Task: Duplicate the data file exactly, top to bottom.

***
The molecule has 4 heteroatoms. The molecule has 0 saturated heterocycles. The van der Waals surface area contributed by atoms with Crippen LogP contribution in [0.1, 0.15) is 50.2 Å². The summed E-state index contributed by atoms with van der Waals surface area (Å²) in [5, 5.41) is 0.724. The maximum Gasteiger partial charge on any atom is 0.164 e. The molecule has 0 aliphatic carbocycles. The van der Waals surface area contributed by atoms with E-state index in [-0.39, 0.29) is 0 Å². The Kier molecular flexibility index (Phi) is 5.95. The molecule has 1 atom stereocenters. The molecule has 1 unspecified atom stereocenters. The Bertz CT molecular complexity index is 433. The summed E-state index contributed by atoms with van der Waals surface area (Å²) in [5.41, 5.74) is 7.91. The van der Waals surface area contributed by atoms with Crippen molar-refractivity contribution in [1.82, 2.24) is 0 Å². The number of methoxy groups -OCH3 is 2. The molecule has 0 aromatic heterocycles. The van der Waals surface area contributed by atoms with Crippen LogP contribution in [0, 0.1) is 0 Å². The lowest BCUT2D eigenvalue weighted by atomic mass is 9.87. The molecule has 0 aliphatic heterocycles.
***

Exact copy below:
The molecule has 4 heteroatoms. The molecule has 0 saturated heterocycles. The van der Waals surface area contributed by atoms with Crippen LogP contribution in [0.1, 0.15) is 50.2 Å². The summed E-state index contributed by atoms with van der Waals surface area (Å²) in [5, 5.41) is 0.724. The maximum Gasteiger partial charge on any atom is 0.164 e. The molecule has 0 aliphatic carbocycles. The van der Waals surface area contributed by atoms with E-state index in [-0.39, 0.29) is 0 Å². The Kier molecular flexibility index (Phi) is 5.95. The molecule has 1 atom stereocenters. The molecule has 1 unspecified atom stereocenters. The Bertz CT molecular complexity index is 433. The summed E-state index contributed by atoms with van der Waals surface area (Å²) in [5.41, 5.74) is 7.91. The van der Waals surface area contributed by atoms with Crippen molar-refractivity contribution in [1.82, 2.24) is 0 Å². The number of methoxy groups -OCH3 is 2. The molecule has 0 aromatic heterocycles. The van der Waals surface area contributed by atoms with Crippen LogP contribution in [0, 0.1) is 0 Å². The lowest BCUT2D eigenvalue weighted by atomic mass is 9.87. The molecule has 0 aliphatic heterocycles.